Note: this was originally written in May of 2019 for the team at Dear Brightly, a rising beauty company here in San Francisco. After chatting with them, we thought it’d be helpful to share this (very informal) note with founders and teams looking to get smart fast on all things brand.

A hopefully helpful note from me to you.

1. Know what needs to be omnipotent versus omnipresent.

Not all parts of your brand’s identity are created equally. Sometimes a mark (like the Nike swoosh) or a color (like Glossier pink) are the parts which are the most influential and iconic. They have power. And like power, the more you wield it, the less powerful they become…

Leaders, structure, process—a gross but helpful oversimplification.

“Let’s not pretend the people in this room aren’t the ones who can change things.”

I once found myself in a room full of powerful, brilliant executives—each representing a vital part of a multibillion-dollar business. Together, we reimagined the future of their company, laid out a strategy to bring it to life, and crafted a bold set of initiatives to get them there. People were excited, until they weren’t. One by one, every one of them got stuck. The obstacle wasn’t competitors or profitability. Operational complexity or technological feasibility. It was culture. Quickly, the room and the tone shifted from what could be—to the fear that this kind…

It’s the first slide of your all hands. The start of your team’s offsite. Your screensaver (wait — does anyone still have those?) It’s on the back of your badge, printed on the poster that hangs in your office, embroidered on your fleece and stitched onto your backpack.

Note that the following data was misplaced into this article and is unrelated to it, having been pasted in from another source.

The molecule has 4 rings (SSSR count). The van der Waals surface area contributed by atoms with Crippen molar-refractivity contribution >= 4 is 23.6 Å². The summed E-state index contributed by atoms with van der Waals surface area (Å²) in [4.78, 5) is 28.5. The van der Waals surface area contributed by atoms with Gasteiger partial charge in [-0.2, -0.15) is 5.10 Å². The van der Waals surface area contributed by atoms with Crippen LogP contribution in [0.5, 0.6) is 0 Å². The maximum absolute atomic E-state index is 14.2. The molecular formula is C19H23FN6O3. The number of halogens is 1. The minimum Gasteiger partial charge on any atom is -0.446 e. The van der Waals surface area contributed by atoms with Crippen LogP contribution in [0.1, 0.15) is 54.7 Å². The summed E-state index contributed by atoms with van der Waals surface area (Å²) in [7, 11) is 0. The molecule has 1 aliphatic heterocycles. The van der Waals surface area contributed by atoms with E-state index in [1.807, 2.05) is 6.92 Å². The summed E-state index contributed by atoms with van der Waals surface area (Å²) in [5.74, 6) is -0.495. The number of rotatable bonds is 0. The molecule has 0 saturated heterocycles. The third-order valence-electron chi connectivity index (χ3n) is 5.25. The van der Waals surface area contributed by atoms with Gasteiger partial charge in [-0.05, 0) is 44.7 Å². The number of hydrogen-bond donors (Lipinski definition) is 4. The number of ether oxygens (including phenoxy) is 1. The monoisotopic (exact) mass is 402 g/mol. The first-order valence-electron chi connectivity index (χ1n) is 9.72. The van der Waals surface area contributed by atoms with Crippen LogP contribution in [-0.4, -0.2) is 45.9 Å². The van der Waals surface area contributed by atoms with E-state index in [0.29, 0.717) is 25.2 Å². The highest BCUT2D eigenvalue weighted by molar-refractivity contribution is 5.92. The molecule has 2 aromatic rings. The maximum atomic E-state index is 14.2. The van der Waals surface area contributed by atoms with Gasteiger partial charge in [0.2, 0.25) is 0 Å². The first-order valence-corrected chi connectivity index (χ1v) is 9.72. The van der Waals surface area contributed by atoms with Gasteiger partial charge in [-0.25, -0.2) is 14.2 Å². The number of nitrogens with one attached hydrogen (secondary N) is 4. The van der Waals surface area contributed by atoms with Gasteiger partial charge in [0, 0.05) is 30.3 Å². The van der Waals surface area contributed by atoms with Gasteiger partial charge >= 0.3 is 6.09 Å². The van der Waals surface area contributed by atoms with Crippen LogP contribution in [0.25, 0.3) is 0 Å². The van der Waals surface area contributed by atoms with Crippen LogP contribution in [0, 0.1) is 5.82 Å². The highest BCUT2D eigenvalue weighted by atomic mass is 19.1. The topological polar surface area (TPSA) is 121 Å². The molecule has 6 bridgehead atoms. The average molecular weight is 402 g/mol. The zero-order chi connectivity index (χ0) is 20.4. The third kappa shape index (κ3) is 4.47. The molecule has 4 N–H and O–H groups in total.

It’s your company’s values. And they’re everywhere.

They can sound generic, they can sound grandiose, they can come in a short-hand only insiders can decipher. Values are an expression of the character of a company. What they stand for and what it’s like to work there.

The problem is they’re often just…

This is my last week at SYPartners. Next week, I’m thrilled to say I’ll be starting a new chapter—with a whole new host of wonderful crazies and familiar faces—at fuseproject.

One of my favorite SYP rituals is the goodbye email. Maybe it is because I came from Accenture (population 411,000+), but I simply love that SYP is the kind of place where employees can send company-wide goodbyes, give gratitude and celebrate one another. I pray that this remains a precious part of the culture, never to be cannibalized by Slack.

And so, here is my goodbye email, unedited. …

I’ve spent the last decade as a professional problem solver, using some combination of brute force and pattern recognition (and the bias comes with it) to find the answer. One of the many ways I’ve grown since moving to San Francisco is to bring more thoughtfulness, more creativity, and more listening to how problems are solved and solutions are shaped.

But like any human, when we’re limping we grab crutches. And in moments of ambiguity or fear we retreat to what’s always worked — forgetting what is required to do great work. So I made this list of practices, a…

Arthur Julio Nelson

strategist | writer | founder of Crazy Studios